Baby Teeth by Zoje Stage
Published by St. Martin’s Press on July 17, 2018
Genre(s): fiction, horror, thriller
Format & Length: e-book, 320
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Sweetness can be deceptive.
She’s the sweet-but-silent angel in the adoring eyes of her Daddy. He’s the only person who understands her, and all Hanna wants is to live happily ever after with him. But Mommy stands in her way, and she’ll try any trick she can think of to get rid of her. Ideally for good.
She loves her daughter, really, but after years of expulsions and strained home schooling, her precarious health and sanity are weakening day by day. As Hanna’s tricks become increasingly sophisticated, and Suzette’s husband remains blind to the failing family dynamics, Suzette starts to fear that there’s something seriously wrong, and that maybe home isn’t the best place for their baby girl after all.
From blazing new talent Zoje Stage, Baby Teeth is a story about a perfect-looking family, and a darling little girl who wants nothing more than to kill her mother.
Holy smokes. It has taken me quite some time after reading Baby Teeth to really get my thoughts together. And the more I think about it, the more it grows on me.
I don’t have children yet, but I have thought about it. I was never much of a babysitter growing up but hope that once I have children of my own, my mothering capabilities will kick in. But what if they don’t? What if I don’t understand my own child? What if my child loves my husband and not me? I sincerely hope I’m not the only woman out there who’s had these tiny nuggets of worry in the back of her mind, but there they are.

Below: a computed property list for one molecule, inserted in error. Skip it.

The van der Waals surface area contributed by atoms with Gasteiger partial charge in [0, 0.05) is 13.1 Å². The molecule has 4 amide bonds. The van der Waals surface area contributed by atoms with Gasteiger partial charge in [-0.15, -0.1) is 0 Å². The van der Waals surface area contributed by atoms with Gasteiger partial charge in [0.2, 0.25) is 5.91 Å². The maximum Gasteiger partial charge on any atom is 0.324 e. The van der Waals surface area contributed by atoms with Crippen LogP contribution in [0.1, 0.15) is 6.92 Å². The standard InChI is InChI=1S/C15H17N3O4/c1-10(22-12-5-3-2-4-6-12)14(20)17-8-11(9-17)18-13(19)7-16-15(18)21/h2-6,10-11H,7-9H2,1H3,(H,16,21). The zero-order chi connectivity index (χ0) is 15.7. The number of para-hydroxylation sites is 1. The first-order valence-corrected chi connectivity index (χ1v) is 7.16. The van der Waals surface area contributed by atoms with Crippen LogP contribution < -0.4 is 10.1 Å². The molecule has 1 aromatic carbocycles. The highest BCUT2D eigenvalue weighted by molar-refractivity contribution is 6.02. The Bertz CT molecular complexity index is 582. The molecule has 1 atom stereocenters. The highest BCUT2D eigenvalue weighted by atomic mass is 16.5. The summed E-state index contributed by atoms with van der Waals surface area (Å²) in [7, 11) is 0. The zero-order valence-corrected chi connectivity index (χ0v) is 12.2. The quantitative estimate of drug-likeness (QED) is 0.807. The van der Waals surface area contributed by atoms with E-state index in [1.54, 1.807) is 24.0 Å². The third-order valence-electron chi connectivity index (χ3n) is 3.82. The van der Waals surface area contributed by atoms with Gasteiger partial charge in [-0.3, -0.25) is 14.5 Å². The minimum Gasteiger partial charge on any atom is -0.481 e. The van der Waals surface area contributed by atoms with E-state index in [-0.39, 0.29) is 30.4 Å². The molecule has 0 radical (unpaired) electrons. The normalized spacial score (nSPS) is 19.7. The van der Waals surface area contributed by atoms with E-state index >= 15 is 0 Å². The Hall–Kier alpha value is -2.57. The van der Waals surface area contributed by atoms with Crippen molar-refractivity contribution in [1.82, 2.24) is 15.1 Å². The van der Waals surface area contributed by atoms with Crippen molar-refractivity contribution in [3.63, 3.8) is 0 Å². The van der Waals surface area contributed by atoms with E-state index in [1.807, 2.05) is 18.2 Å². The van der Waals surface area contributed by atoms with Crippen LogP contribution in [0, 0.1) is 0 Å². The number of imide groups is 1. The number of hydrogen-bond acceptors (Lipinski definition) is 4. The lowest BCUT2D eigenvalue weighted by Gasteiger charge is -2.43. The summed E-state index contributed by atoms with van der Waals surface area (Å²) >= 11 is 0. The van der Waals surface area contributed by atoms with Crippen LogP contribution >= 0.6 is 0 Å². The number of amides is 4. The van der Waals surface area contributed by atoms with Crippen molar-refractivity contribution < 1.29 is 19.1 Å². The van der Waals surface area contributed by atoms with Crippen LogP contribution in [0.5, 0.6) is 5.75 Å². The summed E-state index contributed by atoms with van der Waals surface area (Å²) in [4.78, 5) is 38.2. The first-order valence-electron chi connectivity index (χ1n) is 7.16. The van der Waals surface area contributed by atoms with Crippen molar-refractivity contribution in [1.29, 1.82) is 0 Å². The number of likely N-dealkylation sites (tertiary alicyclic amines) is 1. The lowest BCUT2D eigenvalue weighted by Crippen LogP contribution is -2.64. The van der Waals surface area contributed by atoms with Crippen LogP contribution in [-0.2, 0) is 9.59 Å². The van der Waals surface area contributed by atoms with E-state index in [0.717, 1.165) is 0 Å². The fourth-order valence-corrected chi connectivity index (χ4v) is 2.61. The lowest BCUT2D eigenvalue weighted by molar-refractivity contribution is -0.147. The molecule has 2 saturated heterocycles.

So, reading Baby Teeth was like seeing some of my worst fears come alive on the page. At first I was troubled, which grew to horrified, then questioning and curious. What made Hanna the way she is? Nature or nurture, or some combination of the two? When I first finished this book, I was annoyed that I didn’t get a more solid answer. But the more I thought about it, the more I realized: not only is there typically not a solid answer to that question, but Stage laid out quite a few hints along the way that I missed because I was so engrossed in the story.
Stage’s writing style hooked me from the first sentence and kept me enthralled through the very last. The plot was fairly straightforward with a brisk pace of events. But the characters were truly fascinating. They were complex with complicated (and dysfunctional) relationships. Not every aspect of the characters was realistic – some of the things Hanna thought and tried were way above the level of even an incredibly intelligent seven year old. But they still captivated me.
Baby Teeth certainly won’t be for everyone. But if you’re a fan of creepy reads following dysfunctional families, this might be right up your alley.